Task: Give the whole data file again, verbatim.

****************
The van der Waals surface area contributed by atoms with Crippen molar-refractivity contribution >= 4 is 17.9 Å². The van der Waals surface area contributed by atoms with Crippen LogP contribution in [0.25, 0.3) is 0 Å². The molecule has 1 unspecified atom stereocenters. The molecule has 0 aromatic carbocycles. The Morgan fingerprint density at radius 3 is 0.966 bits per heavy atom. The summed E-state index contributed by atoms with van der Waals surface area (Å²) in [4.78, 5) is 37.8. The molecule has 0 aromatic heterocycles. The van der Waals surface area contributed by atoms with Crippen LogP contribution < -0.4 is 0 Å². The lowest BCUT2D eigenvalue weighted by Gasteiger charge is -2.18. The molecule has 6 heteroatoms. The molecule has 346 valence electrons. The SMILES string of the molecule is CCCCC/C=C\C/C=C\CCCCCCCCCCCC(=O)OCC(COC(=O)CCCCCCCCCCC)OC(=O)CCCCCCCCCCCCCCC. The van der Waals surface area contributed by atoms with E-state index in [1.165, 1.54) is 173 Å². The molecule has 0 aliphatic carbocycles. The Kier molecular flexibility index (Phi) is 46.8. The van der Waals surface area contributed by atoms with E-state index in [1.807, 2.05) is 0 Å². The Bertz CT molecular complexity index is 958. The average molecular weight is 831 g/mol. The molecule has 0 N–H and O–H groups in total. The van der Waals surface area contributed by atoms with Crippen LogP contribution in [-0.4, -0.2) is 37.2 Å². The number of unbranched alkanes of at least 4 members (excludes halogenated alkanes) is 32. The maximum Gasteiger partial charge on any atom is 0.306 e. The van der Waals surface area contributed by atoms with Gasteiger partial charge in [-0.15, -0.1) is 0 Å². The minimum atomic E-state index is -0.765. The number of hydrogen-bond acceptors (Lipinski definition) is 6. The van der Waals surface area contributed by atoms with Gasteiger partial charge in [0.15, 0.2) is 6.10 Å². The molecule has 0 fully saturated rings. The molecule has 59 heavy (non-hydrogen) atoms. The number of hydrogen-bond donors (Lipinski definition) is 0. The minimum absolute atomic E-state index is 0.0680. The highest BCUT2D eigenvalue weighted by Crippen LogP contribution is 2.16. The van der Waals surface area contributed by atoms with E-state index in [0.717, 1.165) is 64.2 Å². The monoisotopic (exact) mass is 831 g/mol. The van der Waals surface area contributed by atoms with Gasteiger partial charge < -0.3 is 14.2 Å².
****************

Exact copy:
The van der Waals surface area contributed by atoms with Crippen molar-refractivity contribution >= 4 is 17.9 Å². The van der Waals surface area contributed by atoms with Crippen LogP contribution in [0.25, 0.3) is 0 Å². The molecule has 1 unspecified atom stereocenters. The molecule has 0 aromatic carbocycles. The Morgan fingerprint density at radius 3 is 0.966 bits per heavy atom. The summed E-state index contributed by atoms with van der Waals surface area (Å²) in [4.78, 5) is 37.8. The molecule has 0 aromatic heterocycles. The van der Waals surface area contributed by atoms with Crippen LogP contribution < -0.4 is 0 Å². The lowest BCUT2D eigenvalue weighted by Gasteiger charge is -2.18. The molecule has 6 heteroatoms. The molecule has 346 valence electrons. The SMILES string of the molecule is CCCCC/C=C\C/C=C\CCCCCCCCCCCC(=O)OCC(COC(=O)CCCCCCCCCCC)OC(=O)CCCCCCCCCCCCCCC. The van der Waals surface area contributed by atoms with E-state index in [1.165, 1.54) is 173 Å². The molecule has 0 aliphatic carbocycles. The Kier molecular flexibility index (Phi) is 46.8. The van der Waals surface area contributed by atoms with E-state index in [1.807, 2.05) is 0 Å². The Bertz CT molecular complexity index is 958. The average molecular weight is 831 g/mol. The molecule has 0 N–H and O–H groups in total. The van der Waals surface area contributed by atoms with Crippen LogP contribution in [-0.4, -0.2) is 37.2 Å². The number of unbranched alkanes of at least 4 members (excludes halogenated alkanes) is 32. The maximum Gasteiger partial charge on any atom is 0.306 e. The van der Waals surface area contributed by atoms with Gasteiger partial charge in [-0.15, -0.1) is 0 Å². The minimum atomic E-state index is -0.765. The number of hydrogen-bond acceptors (Lipinski definition) is 6. The van der Waals surface area contributed by atoms with Gasteiger partial charge in [0.15, 0.2) is 6.10 Å². The molecule has 0 fully saturated rings. The molecule has 59 heavy (non-hydrogen) atoms. The number of hydrogen-bond donors (Lipinski definition) is 0. The minimum absolute atomic E-state index is 0.0680. The highest BCUT2D eigenvalue weighted by Crippen LogP contribution is 2.16. The van der Waals surface area contributed by atoms with E-state index in [0.717, 1.165) is 64.2 Å². The monoisotopic (exact) mass is 831 g/mol. The van der Waals surface area contributed by atoms with Gasteiger partial charge < -0.3 is 14.2 Å².